f/32 Photography: Alpacas ~ South American Hummers in WNC
Story & photos by Kristalyn Bunyan, f32 Photography
The lush and fertile land of Western North Carolina supports an array of agricultural operations and wildlife. The region also boasts an amazing “go local” movement of sustainable farm-raised food and craft products.
The alpaca (the less famous—but more mysterious—South American camelid native) also gently and quietly grazes on our mountainsides, providing us not with meat but with luxuriously, soft, warm, hypoallergenic fiber. With more than 50 farms in the region with a total of 500+ alpacas in our region, fiber artists, tourists, and animal aficionados can indulge in the serenity of these beautiful creatures.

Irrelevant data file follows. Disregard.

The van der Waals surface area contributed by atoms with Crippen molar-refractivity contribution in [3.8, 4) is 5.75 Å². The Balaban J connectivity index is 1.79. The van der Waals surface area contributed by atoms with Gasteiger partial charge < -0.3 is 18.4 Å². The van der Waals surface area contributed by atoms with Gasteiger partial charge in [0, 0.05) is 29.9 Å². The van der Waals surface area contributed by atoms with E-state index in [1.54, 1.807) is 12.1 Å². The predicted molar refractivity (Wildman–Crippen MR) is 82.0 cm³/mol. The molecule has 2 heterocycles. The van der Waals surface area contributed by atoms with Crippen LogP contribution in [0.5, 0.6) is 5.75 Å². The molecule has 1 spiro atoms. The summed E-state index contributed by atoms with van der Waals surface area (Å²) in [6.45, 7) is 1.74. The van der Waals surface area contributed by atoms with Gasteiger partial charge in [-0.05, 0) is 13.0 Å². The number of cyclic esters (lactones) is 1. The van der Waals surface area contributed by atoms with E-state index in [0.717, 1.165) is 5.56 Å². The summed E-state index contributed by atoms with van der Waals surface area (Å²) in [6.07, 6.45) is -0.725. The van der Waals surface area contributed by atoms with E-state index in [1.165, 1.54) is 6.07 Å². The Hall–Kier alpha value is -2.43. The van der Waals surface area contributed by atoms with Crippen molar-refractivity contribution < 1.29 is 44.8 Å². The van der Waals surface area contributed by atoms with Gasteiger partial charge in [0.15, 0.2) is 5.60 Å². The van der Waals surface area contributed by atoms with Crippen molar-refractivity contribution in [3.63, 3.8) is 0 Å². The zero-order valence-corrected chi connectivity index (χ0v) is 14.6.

Visit a nearby alpaca farm or farmers market and be sure to bring your camera and tripod. Photographers can find endless expressions in alpacas’ faces. Capture intimate gazes between mother alpacas and her young babies (known as “crias”), forever freeze an alpaca spitting match, or document the “cudding” of a dandelion.
Experiment with photo composition. Alpacas’ long narrow necks and legs offer unique composition blocking and framing. Be sure to photograph the glory of the fiber’s richness in golden warm early morning or evening light. Allow shadows to dance with the alpacas as you change your perspective. Listen to their unique “humms” and laugh at the hay falling from their heads. Wait, click, smile and repeat until your memory card is full or the alpacas stop posing.
These photos were taken at Last Penny Farm Alpacas (lastpennyfarmalpacas.com) in Weaverville.
Kristalyn Bunyan (kristalyncreations.com) is an urban homesteader, artist, and traveler, and is a member of the f/32 Photography Group, an organization of photographers who share an appreciation and love of the art, meets the second Wednesday of each month at the Reuters Center on the UNCA campus at 6:30 p.m. Find out more at f32nc.com.
More in Arts
Also in This Issue